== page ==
There has been a lot of discussion recently as to what capacitors are used inside Corsair power supplies. While there’s much speculation that Japanese capacitors are the only capacitors that should be used in an enthusiast level product, the fact of the matter is that there is a good deal of research done when considering what capacitors to use in a particular power supply. Furthermore, improvements in both efficiency and switching technologies have reduced the dependency on using very expensive capacitors. To help clear up this subject, I have put together this brief Q&A about capacitors in power supplies.
Hello everyone. My name is Jonny Gerow, but a lot of people know me by my alias "jonnyGURU". I started up a little website humbly called jonnyGURU.com, where we primarily review computer power supply units. I'm very happy to say that I am now working at Corsair as a technical marketing specialist for power supplies and I'm excited to be given the opportunity to play with Corsair's newest unit: the AX1200i Digital ATX Power Supply.
Last week, I cracked one open and showed everyone what it looks like on the inside and how it works. Today I get to put the AX1200i through the paces on some of this test equipment I happen to have sitting here.
So how does a better PSU equate to a better computing experience? Consider this: If your power supply isn't doing a good job of regulating voltage and filtering ripple, what is?
The computer power supply essentially converts AC to DC. Older or more basic computer power supplies convert AC to multiple DC voltages (+12V, +5V, +3.3V) at the same time. Newer, more advanced power supplies, convert AC to +12VDC, while smaller DC to DC power supplies within the power supply's housing convert the +12V to lesser used +3.3V and +5V. The latter is more efficient because lesser used voltages are not converted unless they're required and converting DC to DC itself is more efficient than converting AC to DC as it requires fewer and smaller components.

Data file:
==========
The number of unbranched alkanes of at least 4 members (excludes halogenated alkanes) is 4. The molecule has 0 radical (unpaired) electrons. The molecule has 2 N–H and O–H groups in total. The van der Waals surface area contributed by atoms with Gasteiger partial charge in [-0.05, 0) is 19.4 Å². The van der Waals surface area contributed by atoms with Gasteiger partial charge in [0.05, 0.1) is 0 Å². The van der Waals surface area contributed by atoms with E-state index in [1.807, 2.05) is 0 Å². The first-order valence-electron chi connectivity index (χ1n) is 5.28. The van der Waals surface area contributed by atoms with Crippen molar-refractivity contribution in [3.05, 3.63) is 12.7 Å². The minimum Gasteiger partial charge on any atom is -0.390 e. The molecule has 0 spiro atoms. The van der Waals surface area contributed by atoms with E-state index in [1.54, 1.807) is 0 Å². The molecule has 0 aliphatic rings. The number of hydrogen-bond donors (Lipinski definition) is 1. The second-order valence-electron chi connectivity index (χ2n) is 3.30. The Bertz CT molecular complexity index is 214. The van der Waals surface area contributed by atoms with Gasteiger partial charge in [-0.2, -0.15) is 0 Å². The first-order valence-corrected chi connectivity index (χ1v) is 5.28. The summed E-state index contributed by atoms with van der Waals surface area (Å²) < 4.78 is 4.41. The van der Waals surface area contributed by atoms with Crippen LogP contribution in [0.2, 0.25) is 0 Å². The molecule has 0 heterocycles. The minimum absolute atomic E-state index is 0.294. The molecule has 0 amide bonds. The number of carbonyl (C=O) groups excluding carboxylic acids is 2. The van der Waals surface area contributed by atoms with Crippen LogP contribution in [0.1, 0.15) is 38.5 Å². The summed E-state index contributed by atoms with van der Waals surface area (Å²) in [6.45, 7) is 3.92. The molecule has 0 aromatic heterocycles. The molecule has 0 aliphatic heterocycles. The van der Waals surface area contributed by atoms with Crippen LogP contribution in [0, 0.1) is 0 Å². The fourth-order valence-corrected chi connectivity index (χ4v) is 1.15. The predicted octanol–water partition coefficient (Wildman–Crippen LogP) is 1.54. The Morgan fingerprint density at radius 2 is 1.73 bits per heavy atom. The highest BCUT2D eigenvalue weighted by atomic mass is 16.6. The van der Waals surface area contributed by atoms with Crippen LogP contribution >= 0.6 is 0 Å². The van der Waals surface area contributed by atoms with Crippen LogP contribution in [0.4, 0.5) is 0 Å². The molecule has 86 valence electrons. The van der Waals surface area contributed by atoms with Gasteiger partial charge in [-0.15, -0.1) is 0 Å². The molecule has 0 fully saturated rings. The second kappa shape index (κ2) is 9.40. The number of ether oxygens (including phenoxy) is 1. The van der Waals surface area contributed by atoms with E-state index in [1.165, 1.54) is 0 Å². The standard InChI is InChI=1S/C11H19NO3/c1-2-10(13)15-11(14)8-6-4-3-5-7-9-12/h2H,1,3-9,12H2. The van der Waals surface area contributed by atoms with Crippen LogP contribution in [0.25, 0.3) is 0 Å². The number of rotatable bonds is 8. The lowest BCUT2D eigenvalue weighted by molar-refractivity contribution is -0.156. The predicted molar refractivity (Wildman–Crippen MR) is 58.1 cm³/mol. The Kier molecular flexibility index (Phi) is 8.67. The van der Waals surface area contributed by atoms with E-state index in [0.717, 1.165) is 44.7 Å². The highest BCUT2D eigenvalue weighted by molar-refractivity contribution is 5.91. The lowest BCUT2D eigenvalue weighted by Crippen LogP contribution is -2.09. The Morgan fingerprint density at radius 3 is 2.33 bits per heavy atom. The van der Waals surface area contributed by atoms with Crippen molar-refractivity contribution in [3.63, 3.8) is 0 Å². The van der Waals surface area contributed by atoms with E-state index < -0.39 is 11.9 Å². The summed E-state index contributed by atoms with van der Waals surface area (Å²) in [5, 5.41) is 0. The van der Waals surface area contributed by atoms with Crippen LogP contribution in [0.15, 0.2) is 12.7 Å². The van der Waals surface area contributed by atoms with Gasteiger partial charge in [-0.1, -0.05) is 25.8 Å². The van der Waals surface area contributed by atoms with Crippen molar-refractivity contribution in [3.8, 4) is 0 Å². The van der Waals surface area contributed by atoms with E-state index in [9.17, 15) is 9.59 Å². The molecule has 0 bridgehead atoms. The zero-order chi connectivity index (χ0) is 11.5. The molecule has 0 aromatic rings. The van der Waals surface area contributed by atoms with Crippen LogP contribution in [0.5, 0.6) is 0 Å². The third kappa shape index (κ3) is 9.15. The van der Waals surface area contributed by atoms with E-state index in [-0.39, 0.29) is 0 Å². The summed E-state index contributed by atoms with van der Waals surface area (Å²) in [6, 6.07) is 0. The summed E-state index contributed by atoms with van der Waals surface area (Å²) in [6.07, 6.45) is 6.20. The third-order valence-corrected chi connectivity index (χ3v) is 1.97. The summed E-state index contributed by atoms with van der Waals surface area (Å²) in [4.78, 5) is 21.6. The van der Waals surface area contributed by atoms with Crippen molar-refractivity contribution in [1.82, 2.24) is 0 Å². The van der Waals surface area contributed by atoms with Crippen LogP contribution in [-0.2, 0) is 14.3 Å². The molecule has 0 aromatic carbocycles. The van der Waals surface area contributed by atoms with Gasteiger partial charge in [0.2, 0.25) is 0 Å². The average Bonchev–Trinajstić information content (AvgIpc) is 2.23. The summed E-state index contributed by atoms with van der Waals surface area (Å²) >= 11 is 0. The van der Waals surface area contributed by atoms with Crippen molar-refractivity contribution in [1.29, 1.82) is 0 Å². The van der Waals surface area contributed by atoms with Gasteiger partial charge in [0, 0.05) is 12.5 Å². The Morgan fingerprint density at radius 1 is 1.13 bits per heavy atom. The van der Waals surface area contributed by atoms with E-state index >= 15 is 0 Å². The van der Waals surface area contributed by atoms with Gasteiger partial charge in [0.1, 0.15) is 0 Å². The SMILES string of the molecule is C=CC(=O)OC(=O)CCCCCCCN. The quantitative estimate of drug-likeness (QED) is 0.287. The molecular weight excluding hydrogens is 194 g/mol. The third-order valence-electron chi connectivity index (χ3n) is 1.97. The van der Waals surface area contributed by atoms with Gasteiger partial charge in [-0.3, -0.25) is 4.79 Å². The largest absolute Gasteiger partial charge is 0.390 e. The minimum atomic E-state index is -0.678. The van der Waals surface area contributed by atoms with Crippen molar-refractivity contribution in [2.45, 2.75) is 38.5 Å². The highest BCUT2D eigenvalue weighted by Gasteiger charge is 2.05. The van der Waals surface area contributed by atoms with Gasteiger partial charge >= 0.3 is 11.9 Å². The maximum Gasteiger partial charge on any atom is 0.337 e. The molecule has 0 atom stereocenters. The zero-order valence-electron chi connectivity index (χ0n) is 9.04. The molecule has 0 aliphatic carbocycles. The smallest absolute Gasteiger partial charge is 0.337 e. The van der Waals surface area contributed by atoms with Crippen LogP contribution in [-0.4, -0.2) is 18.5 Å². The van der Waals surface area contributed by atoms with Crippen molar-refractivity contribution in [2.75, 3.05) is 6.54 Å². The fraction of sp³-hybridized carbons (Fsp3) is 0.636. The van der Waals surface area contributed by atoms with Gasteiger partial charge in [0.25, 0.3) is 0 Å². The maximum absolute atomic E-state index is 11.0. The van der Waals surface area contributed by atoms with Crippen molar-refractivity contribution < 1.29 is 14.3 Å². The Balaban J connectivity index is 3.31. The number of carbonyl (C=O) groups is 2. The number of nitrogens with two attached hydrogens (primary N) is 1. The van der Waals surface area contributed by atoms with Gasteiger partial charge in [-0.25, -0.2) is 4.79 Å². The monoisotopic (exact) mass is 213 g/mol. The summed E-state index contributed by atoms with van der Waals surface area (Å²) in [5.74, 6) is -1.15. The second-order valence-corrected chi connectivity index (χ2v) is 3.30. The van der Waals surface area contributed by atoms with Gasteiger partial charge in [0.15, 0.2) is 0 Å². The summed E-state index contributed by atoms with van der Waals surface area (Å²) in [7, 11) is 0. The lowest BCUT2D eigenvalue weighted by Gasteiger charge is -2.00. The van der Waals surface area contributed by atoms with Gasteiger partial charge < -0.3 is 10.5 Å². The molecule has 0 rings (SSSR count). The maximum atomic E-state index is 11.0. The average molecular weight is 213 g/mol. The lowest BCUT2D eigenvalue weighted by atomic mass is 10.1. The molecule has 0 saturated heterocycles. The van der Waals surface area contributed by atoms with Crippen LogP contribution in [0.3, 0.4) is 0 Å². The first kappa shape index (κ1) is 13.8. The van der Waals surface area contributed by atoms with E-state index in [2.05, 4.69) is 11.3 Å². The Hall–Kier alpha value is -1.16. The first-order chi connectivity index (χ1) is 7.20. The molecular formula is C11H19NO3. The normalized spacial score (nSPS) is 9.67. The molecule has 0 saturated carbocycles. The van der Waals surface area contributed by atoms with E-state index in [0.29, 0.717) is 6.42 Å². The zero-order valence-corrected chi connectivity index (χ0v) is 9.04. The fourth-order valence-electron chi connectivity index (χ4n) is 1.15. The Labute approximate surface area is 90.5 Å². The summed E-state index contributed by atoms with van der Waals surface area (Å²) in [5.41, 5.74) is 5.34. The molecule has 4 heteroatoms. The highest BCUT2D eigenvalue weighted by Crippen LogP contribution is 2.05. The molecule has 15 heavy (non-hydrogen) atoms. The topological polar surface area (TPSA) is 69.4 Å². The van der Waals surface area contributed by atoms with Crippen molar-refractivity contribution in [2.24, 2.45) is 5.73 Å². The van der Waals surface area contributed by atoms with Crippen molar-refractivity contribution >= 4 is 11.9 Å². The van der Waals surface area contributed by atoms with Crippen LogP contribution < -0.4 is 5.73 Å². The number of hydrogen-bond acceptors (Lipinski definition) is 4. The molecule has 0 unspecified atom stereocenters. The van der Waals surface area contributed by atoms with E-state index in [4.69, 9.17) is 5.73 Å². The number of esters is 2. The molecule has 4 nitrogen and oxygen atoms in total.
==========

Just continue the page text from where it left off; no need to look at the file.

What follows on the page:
After that voltage is converted, it's filtered with inductors and capacitors.
The AXi Series of power supplies have completely changed how a desktop power supply works by taking out the slower, less accurate PWM controller and supervisor IC and replaced them with a state of the art digital signal processor. The following briefly explains the technology we use, the benefits of it and how it enhances your computing experience with the Corsair Link 2 software.
A report recently published over at the VR-Zone discussing the new 4th generation Intel Core processors, code-named "Haswell", and their ability to go into a lower power sleep state than any previous processor has caused some concern about PSU compatability with the new processor.
When an Intel Core (i3, i5, i7) processor is idle, it goes into a sleep state that requires less power than when the CPU is active. Since the motherboard voltage regulation modules that provide power to the CPU gets their power from the power supply's +12V rail, these sleep states can dramatically reduce the load on the power supply's +12V rail.
As technology advances, the demand for more efficient devices also increases. We at CORSAIR have always prided ourselves with our highly efficient and reliable power supply units, from the most budget friendly CX models to our top of the line AX series. However, there will always be new specifications that emerge to further drive the… Continue Reading →